The constrained dynamic range of slide film is one more factor it is considered challenging to shoot. The best time to try it out would be during the golden hour.
The Nikon FTn uses 35mm film that is in metal canisters. The film can also be called 135 film, and it’s the most frequently used film format.
120 or 220 film, used by medium format cameras, is the only other type of film you are probably going to notice}.
Switching the film emulsion you are using will change the look of your photos. This is one of the fantastic things about shooting film.
Just about all available 35mm film for sale today has a DX code. This makes it possible for electronically controlled cameras to automatically detect and set the ISO when the film canister is put in the camera.
DX-coding isn’t going to make a difference for the Nikon FTn because ISO must be manually selected.
There are a variety of choices for where to have 35mm film processed. For a more extensive discussion of the possibilities you can check out my guide on Where to Get Film Developed.
WARNING: Film doesn’t get processed on site at pharmacies and big box stores. They mail the film off to be processed by a separate company. That is why, you will not receive your developed negatives back.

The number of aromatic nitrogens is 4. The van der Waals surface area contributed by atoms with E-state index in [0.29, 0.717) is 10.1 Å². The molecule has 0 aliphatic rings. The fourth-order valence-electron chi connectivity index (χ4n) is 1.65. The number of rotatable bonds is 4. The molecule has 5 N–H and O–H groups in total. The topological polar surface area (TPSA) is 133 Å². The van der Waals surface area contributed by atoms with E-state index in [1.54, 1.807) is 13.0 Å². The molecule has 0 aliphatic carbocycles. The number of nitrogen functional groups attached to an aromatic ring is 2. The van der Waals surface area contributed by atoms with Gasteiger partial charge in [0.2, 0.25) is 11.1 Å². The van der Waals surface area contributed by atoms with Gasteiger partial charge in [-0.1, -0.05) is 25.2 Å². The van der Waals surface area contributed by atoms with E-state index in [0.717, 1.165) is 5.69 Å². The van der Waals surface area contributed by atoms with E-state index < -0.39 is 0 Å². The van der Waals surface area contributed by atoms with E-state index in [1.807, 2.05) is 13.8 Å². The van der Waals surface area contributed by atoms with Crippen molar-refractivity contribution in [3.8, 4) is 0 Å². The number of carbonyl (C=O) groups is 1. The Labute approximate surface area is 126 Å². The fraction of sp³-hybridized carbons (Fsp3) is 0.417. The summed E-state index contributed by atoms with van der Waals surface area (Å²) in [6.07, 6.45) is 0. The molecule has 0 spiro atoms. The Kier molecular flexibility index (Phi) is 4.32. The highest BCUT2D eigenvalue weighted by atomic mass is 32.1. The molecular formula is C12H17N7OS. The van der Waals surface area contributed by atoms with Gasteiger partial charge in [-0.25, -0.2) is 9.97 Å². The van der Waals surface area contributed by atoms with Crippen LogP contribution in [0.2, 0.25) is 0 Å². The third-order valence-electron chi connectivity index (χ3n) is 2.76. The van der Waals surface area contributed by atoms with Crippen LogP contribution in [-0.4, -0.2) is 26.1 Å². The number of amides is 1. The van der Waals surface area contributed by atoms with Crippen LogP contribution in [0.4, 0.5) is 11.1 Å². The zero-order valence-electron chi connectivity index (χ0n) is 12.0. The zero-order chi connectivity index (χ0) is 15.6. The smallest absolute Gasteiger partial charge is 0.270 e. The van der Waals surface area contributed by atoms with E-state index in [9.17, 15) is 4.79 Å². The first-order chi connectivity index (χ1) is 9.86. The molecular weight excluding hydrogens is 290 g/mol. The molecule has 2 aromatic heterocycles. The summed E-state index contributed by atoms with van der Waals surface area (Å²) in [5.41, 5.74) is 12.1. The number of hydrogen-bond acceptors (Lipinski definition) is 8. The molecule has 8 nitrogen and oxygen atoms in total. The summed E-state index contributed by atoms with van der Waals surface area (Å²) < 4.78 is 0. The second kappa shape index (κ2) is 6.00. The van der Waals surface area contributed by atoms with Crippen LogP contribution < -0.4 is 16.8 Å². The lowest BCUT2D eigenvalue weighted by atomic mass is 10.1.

- Develop Film at Home
- Use a Local Photography Lab
- Use a Mail Order Photo Lab
- Pharmacy or Big Box Store
Sending film to a mail-order photo lab to be developed and scanned is the simplest option if you’re just beginning to use film. If you regularly use film, this might be a disadvantage because it can get very expensive.
There are a couple of actions that you are able to do to reduce the costs involved in using film, given that you’re using a medium to high volume of film.
Among the common options to lower your costs on film is to buy a roll of 100’ of film and load canisters yourself.
A 100’ roll of film can fill around 18 canisters of film with 36 exposures. You should expect to save 20-30% based on your pick.
Take into account that you’re going to be limited to rolls of black & white film. This is in part because black & white film is less difficult and cheaper to develop yourself.
All film can be processed at home. It’s a very good method to spend less so that you can shoot more film with your Nikon FTn.
Black and white film is by far the least complicated to process. Developer temperature and development times are both not as critical to get correct with black & white films as they are for color negative or slide film.